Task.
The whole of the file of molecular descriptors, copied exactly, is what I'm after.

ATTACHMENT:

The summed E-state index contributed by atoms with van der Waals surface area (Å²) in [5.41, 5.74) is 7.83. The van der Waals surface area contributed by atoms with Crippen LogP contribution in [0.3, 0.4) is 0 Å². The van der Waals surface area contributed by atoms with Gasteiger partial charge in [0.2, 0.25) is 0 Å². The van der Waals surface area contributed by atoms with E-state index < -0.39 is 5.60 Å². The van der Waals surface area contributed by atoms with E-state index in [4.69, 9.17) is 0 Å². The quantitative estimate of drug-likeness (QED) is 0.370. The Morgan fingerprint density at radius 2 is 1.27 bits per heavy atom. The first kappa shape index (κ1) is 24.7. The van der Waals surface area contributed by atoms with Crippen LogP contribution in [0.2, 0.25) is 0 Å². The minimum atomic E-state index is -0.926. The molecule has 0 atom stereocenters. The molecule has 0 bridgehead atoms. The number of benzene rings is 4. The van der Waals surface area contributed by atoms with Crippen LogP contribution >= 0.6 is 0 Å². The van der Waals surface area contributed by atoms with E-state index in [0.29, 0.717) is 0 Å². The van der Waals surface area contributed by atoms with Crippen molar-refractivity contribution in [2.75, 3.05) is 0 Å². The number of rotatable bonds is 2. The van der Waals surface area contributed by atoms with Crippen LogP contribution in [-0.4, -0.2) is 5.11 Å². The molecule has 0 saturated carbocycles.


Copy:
The summed E-state index contributed by atoms with van der Waals surface area (Å²) in [5.41, 5.74) is 7.83. The van der Waals surface area contributed by atoms with Crippen LogP contribution in [0.3, 0.4) is 0 Å². The van der Waals surface area contributed by atoms with Gasteiger partial charge in [0.2, 0.25) is 0 Å². The van der Waals surface area contributed by atoms with E-state index < -0.39 is 5.60 Å². The van der Waals surface area contributed by atoms with E-state index in [4.69, 9.17) is 0 Å². The quantitative estimate of drug-likeness (QED) is 0.370. The Morgan fingerprint density at radius 2 is 1.27 bits per heavy atom. The first kappa shape index (κ1) is 24.7. The van der Waals surface area contributed by atoms with Crippen LogP contribution in [0.2, 0.25) is 0 Å². The minimum atomic E-state index is -0.926. The molecule has 0 atom stereocenters. The molecule has 0 bridgehead atoms. The number of benzene rings is 4. The van der Waals surface area contributed by atoms with Crippen LogP contribution >= 0.6 is 0 Å². The van der Waals surface area contributed by atoms with E-state index in [0.29, 0.717) is 0 Å². The van der Waals surface area contributed by atoms with Crippen molar-refractivity contribution in [2.75, 3.05) is 0 Å². The number of rotatable bonds is 2. The van der Waals surface area contributed by atoms with Crippen LogP contribution in [-0.4, -0.2) is 5.11 Å². The molecule has 0 saturated carbocycles.